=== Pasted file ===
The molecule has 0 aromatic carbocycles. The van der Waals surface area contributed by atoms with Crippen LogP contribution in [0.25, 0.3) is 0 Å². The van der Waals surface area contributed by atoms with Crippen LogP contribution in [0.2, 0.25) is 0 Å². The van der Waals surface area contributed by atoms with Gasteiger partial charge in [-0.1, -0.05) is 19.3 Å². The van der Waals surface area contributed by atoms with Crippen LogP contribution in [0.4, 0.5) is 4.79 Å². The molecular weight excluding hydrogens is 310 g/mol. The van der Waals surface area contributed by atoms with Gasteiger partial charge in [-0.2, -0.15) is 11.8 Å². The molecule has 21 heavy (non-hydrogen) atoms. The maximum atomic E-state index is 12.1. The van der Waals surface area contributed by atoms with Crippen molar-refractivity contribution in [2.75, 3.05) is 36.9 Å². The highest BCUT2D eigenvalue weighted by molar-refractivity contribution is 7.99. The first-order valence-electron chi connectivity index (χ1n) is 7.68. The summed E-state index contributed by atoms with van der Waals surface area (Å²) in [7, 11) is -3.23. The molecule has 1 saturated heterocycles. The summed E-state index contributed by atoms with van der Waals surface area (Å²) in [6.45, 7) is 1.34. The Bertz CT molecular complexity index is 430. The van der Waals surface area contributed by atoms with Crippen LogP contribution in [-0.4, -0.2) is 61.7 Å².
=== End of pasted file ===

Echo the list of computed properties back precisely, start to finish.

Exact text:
The molecule has 0 aromatic carbocycles. The van der Waals surface area contributed by atoms with Crippen LogP contribution in [0.25, 0.3) is 0 Å². The van der Waals surface area contributed by atoms with Crippen LogP contribution in [0.2, 0.25) is 0 Å². The van der Waals surface area contributed by atoms with Gasteiger partial charge in [-0.1, -0.05) is 19.3 Å². The van der Waals surface area contributed by atoms with Crippen LogP contribution in [0.4, 0.5) is 4.79 Å². The molecular weight excluding hydrogens is 310 g/mol. The van der Waals surface area contributed by atoms with Gasteiger partial charge in [-0.2, -0.15) is 11.8 Å². The molecule has 21 heavy (non-hydrogen) atoms. The maximum atomic E-state index is 12.1. The van der Waals surface area contributed by atoms with Crippen molar-refractivity contribution in [2.75, 3.05) is 36.9 Å². The highest BCUT2D eigenvalue weighted by molar-refractivity contribution is 7.99. The first-order valence-electron chi connectivity index (χ1n) is 7.68. The summed E-state index contributed by atoms with van der Waals surface area (Å²) in [7, 11) is -3.23. The molecule has 1 saturated heterocycles. The summed E-state index contributed by atoms with van der Waals surface area (Å²) in [6.45, 7) is 1.34. The Bertz CT molecular complexity index is 430. The van der Waals surface area contributed by atoms with Crippen LogP contribution in [-0.4, -0.2) is 61.7 Å².